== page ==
Life is meaningless when you feel abandoned (orphaned). Existentialists claim existence is absurd, and being is angst. For them, I am ultimately alone. My tower-top experience challenged that notion. What if I indeed walk in company with Another? The visit fell out of the sky. Thinkers scoff at such things, and I understand their skepticism. A delusion or not, all I know is I could not dismiss the unexpected advent anymore than I could dismiss the splendor of the valley below.
Mild depression dogs me. At times, I feel alone and hopeless. Gloomy darkness clouds my smile, nagging heaviness weighs me down for no particular reason or feeling alone among intimates is not uncommon. Such experiences feed my angst. Perhaps the Lord wanted me to know I am not orphaned nor forsaken. Fundamental to having abundant life is belonging. I am His. Nothing spectacular, no clash of thunder, no earthquake or falling stars or soaring meteors, just an unanticipated gentle prod of divine assurance.
Thoughts surfaced. Jesus did not arrive as conquering emperor or triumphant general but as a dirt-poor vulnerable baby. He did nothing to defeat Rome. Instead, He lived homeless, without even a pillow, and died a helpless victim of injustice, an outlaw. He did not incarnate into something unlike us but as one us, from the weakest to the vilest outcast. He lived as a wanderer, a refugee from another dimension, unarmed against a society bent on evil, a world fractured with hate and cruelty. He did not conquer, He participated.
The parapet visitation lifted the veil, a portal to new understanding. God comes to us powerless. Like a manger Infant, He approaches us weak and vulnerable—no clash of thunder, nothing earth shattering, no cyclonic winds, just “a still small voice” whispering in our ears. This seems to be His style. He comes to us as He came to Judea—without splendor or majesty, fire or lightning. He arrived quietly a helpless baby in a filthy stall—His response to evil.
Through Incarnation, He is the downtrodden, the raped woman, the destitute refugee, and the orphaned child of war. He chooses not to eradicate suffering but to embrace it. His supernatural manifestation for our time is weakness. God’s gently tapping me on the shoulder, hinting that He is not what I had hoped for but that He is not dead either. Operating outside my rational constructs of misguided hopes, I live in a dispensation reflecting Jesus’ earthly life, from manger to the Cross.
I grew up hearing stories of God and Jesus exercising the miraculous. Parting seas, confusing armies, giving sight to the blind, raising the dead, even walking on water were among the marvels committed in the presence of ancients. Being raised a fundamentalist, we expected the same. Over the decades I observed something markedly different. God abandoned the Big Tent demonstrations and opted for the quiet castle tower approach to the affairs of men and women.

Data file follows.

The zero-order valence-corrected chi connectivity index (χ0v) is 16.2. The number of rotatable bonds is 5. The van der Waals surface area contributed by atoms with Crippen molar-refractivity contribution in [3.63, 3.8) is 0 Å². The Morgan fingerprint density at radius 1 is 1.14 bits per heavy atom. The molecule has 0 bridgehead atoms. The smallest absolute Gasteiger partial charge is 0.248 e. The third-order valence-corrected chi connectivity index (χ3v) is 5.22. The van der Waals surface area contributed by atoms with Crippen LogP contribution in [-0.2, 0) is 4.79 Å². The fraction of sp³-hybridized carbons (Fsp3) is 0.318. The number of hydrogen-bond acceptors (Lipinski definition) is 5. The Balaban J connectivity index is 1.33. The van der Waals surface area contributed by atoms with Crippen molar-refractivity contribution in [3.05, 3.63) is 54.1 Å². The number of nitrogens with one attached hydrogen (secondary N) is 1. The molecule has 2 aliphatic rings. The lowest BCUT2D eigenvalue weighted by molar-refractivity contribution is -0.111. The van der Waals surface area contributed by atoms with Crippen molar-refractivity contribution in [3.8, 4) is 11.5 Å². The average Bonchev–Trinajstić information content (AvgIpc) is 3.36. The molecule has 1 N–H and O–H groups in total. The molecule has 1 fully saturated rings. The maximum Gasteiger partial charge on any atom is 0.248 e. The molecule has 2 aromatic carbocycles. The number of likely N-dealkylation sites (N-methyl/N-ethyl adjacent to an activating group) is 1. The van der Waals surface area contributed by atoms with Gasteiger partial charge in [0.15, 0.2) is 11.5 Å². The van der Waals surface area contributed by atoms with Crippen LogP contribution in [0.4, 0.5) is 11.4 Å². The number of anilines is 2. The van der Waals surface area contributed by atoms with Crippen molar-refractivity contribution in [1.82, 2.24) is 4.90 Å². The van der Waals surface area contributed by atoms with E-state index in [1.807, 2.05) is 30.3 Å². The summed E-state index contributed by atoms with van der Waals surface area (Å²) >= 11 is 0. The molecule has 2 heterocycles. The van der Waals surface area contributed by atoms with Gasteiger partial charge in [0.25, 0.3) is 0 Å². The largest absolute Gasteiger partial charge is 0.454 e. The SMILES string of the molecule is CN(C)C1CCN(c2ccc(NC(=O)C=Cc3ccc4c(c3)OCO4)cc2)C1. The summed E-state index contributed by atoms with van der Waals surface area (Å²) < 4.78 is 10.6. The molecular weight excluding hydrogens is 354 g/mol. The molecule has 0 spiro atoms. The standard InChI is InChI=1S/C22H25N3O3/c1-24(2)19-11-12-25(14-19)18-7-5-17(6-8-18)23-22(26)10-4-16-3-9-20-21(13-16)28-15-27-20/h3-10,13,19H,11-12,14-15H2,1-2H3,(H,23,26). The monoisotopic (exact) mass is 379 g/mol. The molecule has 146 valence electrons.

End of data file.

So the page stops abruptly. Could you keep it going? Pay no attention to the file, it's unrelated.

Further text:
Pembroke Castle reminded me “He is alive” though His glory is veiled in power unavailable. Life has taught me there is no miraculous opposition to wickedness. Asking why God allows suffering is pointless. He elects to confront evil through humanity and takes a risk in doing so. We often fail. Nevertheless, humanity is His terrestrial solution to suffering and villainy, not celestial fireworks. Whoever I help in my community of influence is a recipient of His incarnate grace.
Incarnation is scandalous. The ills of this shattered world are mine to remedy; my compassion seeking to end suffering is His compassion. The past’s real significance is people, more than castles or wars. What I do with them is linked to what the Gospels said He did with them. He leaves me the implementation. When my brother died, He came to me as family and friends. He lives through us. Every act of kindness, generosity, or courtesy is divine presence. The Resurrection promises something better down the road, but for now, we participate in goodness, His kingdom.
A powerful God, Jesus was not, just the opposite, a weak God, a suffering God, a lowly God, a human God. I have had to re-examine my faith. Old biblical tapes no longer suffice. Pesky contradictions of a compassionate God allowing eons of brutality and appalling cruelty compelled me to revisit a hackneyed Christian narrative. God's weakness prevents Him from directly intervening in the world. Perhaps in the past and hopefully in the future, but now errant humanity is the “miracle” addressing the ills of the human race. God does not, will not, interfere in the machinations or choreographies of mortals, not openly. He refuses to stop wars, prevent floods, earthquakes or hurricanes, or ravages of fire. Whether unhinged Nature or human depravity, He does not enter His creation as a conquering king or benevolent Svengali. He bows to humanity to fix things. In our post-modern world, Almighty God hides in powerlessness, you and I His majesty.
My Pembroke tower visit reconciled my view of God. Clearly, I no longer expect heavenly wonders or divine meddling. Parting seas or quieting tempests appear more like ancient tribal folklore. God has simply abandoned such displays. I hang on the Cross with Him, facing virulent evil and doubting deliverance. Meantime, I am not alone as I embody His love in my community.
What He does in the future is none of my concern. I do myself a disservice trying to figure what He is up to regarding His return. Humankind has never controlled the future. We wield our prophecy in attempts to do so, but often foolishly. His belated coming is His business; I am to concentrate incarnating His love to a world starving for lack of it. Perhaps a feeble response to a disheveled violent planet, but so was the manger Baby. I have my own “practical theodicy,” as Richard Rice calls it, my own personal process theology, but I can live with it. All theodicies are spin attempting to explain the incongruous notion of a loving God who observes millennia of unspeakable suffering.
My “castle moment” is another view. Immanuel.
Greg Prout is father of three, grandfather of three, and has been happily married for 34 years to Mary Ventresca.
Image Credit: Wikimedia Commons